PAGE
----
"They have been losing share in the (business jet) market," he said. "The crisis of confidence among their customers has been an issue."
The company also makes trainers and other small planes for the military, but civilian planes are still 56 percent of its revenue, compared to 27 percent for military planes. Hawker has delivered more than 700 T-6 trainers, most of them to the U.S. Air Force and Navy. But that contract is winding down. Hawker is trying to sell a light attack version of that plane to the Air Force, which is reconsidering its initial pick of a competing plane.
For Wichita, as well as Kansas, the stakes in the future of Hawker Beechcraft and the aviation industry are high.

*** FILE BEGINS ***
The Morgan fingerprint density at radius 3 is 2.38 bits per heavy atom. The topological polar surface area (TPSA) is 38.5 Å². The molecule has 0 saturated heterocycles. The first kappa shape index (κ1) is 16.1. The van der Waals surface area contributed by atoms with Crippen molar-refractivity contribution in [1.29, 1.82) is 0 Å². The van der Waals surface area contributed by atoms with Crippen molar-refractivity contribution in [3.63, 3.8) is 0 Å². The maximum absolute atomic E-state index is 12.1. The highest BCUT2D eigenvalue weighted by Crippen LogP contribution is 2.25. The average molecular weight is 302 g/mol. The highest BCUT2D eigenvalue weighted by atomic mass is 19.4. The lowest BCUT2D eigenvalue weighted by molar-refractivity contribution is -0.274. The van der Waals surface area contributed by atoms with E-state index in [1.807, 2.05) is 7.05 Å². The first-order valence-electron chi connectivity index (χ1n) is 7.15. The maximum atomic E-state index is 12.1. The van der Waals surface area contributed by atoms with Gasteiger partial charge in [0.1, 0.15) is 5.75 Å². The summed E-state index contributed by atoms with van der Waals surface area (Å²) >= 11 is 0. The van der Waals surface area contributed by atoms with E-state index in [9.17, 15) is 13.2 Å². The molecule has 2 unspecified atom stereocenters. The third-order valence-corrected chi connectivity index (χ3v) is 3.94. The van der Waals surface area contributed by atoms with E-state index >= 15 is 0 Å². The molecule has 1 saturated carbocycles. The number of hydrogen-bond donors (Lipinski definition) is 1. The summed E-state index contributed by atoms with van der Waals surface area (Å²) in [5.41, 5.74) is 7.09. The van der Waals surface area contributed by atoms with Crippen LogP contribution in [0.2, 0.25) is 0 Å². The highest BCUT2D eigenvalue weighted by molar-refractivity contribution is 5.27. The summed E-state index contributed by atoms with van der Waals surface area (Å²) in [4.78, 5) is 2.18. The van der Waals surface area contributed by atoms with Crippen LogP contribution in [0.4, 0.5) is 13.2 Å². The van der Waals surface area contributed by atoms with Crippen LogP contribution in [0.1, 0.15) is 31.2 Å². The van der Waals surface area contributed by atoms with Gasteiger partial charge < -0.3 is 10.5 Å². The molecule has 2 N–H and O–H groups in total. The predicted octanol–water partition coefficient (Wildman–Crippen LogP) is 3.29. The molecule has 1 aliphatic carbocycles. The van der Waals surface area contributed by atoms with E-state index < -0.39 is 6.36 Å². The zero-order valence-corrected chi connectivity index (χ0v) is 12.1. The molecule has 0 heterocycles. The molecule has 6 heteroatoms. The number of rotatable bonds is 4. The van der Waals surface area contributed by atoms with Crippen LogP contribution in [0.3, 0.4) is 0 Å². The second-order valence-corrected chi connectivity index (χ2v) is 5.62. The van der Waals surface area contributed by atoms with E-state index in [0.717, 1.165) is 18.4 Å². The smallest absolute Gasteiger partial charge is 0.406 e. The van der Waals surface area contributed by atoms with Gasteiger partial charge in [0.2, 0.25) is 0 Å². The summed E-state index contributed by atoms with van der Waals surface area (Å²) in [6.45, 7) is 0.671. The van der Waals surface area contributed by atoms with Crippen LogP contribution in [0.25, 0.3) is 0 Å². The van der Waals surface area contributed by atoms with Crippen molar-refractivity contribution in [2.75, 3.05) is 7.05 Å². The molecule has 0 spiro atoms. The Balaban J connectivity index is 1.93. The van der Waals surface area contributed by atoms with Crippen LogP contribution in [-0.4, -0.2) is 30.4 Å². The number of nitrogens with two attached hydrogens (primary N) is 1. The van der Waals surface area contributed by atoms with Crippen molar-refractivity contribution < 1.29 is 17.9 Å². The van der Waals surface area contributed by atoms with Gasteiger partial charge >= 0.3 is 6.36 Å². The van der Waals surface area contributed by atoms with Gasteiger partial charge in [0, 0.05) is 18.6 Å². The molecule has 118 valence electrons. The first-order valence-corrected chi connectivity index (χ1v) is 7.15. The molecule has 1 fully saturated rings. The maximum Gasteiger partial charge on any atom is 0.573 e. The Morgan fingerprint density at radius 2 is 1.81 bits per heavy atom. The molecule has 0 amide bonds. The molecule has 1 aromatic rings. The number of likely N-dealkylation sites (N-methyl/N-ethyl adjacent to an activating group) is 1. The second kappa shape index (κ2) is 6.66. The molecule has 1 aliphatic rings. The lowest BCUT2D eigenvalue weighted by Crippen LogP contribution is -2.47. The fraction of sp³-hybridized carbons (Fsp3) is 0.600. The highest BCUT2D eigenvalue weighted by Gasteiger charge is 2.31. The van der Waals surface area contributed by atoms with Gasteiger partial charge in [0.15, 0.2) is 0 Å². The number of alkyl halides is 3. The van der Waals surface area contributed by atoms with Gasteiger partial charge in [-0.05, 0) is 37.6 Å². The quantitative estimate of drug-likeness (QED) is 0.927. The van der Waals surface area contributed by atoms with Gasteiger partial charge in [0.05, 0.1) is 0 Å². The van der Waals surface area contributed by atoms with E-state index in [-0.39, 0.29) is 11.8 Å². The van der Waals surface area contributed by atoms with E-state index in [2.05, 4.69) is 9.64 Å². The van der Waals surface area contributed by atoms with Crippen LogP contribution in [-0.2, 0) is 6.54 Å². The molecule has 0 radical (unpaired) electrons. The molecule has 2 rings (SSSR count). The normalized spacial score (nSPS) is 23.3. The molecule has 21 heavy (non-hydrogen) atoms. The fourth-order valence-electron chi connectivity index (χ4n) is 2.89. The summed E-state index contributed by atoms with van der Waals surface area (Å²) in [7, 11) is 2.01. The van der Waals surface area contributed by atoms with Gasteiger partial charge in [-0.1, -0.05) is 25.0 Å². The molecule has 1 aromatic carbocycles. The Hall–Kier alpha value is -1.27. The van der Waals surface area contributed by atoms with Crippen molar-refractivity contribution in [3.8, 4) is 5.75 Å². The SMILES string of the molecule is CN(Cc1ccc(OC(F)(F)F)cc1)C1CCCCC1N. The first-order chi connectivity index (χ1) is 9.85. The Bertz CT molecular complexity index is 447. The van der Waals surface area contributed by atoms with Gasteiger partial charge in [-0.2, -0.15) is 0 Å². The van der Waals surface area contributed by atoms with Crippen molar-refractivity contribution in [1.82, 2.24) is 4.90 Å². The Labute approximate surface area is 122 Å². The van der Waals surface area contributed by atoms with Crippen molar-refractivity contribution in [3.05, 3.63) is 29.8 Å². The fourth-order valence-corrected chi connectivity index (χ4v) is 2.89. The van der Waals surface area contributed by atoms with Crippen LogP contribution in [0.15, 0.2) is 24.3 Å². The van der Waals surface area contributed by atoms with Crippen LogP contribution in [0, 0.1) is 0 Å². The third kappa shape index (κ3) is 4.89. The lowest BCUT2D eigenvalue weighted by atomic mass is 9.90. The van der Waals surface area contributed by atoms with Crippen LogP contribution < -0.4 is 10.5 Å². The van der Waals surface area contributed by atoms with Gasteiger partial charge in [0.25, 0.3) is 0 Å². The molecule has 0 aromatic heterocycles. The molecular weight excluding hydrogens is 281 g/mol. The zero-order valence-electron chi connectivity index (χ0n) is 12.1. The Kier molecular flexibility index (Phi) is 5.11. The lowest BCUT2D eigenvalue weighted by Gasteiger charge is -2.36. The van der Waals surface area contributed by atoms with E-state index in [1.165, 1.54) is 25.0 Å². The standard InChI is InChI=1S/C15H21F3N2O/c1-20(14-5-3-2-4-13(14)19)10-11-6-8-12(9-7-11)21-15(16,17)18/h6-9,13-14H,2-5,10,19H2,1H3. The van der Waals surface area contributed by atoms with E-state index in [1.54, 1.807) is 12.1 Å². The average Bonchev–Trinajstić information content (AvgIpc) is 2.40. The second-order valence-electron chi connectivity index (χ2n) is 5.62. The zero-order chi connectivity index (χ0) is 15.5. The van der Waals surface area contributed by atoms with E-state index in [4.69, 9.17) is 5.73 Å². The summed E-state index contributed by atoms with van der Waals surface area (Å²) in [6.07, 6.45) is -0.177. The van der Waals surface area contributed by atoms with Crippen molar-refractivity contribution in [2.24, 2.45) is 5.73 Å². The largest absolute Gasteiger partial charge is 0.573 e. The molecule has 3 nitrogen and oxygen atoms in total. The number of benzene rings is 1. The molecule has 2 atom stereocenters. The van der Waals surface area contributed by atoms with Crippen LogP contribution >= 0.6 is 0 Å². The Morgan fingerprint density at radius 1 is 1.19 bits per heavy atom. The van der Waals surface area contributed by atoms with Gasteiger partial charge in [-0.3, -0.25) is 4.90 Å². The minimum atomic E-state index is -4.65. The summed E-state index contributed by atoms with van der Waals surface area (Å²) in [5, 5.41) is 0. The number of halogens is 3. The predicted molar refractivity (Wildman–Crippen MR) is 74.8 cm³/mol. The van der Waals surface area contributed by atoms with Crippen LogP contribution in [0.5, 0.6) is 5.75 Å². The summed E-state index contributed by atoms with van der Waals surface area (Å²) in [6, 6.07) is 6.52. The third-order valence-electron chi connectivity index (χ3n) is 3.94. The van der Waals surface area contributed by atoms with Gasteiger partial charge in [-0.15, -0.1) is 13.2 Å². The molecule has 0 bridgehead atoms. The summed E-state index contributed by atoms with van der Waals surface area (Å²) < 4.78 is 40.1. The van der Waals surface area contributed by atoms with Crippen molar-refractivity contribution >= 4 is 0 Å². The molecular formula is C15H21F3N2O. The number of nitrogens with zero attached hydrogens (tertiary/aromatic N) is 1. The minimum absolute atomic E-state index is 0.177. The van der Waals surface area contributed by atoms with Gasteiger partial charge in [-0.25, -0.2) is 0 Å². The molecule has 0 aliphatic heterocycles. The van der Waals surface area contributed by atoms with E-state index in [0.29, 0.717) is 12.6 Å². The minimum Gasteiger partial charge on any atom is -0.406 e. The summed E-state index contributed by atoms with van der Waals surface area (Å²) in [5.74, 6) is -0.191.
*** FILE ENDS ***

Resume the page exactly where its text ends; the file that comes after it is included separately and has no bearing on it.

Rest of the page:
Aircraft sales comprise the state's number one export, accounting for a third of the products it makes, Hill said. In 2008, aerospace accounted for $4.3 billion of Kansas exports — a number which plummeted to $2.1 billion by 2010. Wichita used to be the sixth largest city among U.S. aviation exporters in 2008, dropping to tenth by 2010.
Hawker Beechcraft employs some 7,400 people, with roughly 4,700 working at its Wichita facility. It also has factories in Little Rock, Ark., Britain and Mexico, as well as more than 100 service centers worldwide.
Freed contributed to this story from Minneapolis.
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